Raleigh, N.C. — The North Carolina Supreme Court has withdrawn a rule that would have allowed it to appoint former members to hear cases in which there was the threat of a deadlock.
Justices adopted the new rule on Election Day as part of what court officials said was an effort to avoid the potential for 3-3 ties in cases when a sitting justice has to recuse himself or herself. In the case of ties, the lower court opinion that was appealed to the court is left in place.
Although ties are rare, they are not unheard of. The highest profile 3-3 split this year effectively struck down a state law that would have allowed Supreme Court justices to run in retention elections without facing opposition.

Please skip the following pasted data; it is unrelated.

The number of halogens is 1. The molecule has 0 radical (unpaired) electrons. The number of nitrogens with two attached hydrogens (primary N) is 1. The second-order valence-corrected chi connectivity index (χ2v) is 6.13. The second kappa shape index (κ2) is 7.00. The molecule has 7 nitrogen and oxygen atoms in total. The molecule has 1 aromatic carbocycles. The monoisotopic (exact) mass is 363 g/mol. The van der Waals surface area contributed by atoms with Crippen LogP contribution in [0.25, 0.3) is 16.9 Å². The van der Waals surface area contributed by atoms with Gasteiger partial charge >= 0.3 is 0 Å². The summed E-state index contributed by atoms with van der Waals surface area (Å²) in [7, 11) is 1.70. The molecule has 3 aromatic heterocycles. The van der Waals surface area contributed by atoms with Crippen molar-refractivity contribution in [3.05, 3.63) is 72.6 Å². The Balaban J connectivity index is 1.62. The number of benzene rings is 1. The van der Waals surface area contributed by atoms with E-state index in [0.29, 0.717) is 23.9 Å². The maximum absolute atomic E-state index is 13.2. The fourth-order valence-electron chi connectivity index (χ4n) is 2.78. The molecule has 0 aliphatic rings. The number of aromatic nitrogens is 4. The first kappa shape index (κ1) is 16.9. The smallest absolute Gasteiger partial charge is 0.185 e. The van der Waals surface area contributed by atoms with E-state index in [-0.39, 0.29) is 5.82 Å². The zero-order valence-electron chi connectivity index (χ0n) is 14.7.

However, the effort to avoid such deadlocks drew criticism from a number of legal experts, who said the state constitution doesn't allow such substitutions. At the very least, experts suggested, the court would need to get approval for such a procedure from the General Assembly, although there could still be constitutional questions.
When asked by WRAL News to provide records related to the rule's development, its clerk and the seven sitting justices declined, claiming a broad exemption by citing the court's duty to "to ensure the effective administration of justice."
In an order signed Thursday by Clerk J. Bryan Boyd, the court withdrew the new rule "effective immediately," adding that it was "rescinded in its entirety."
A spokeswoman for the court did not explain why the rule was rescinded but did say, "The General Assembly may address this if it wishes."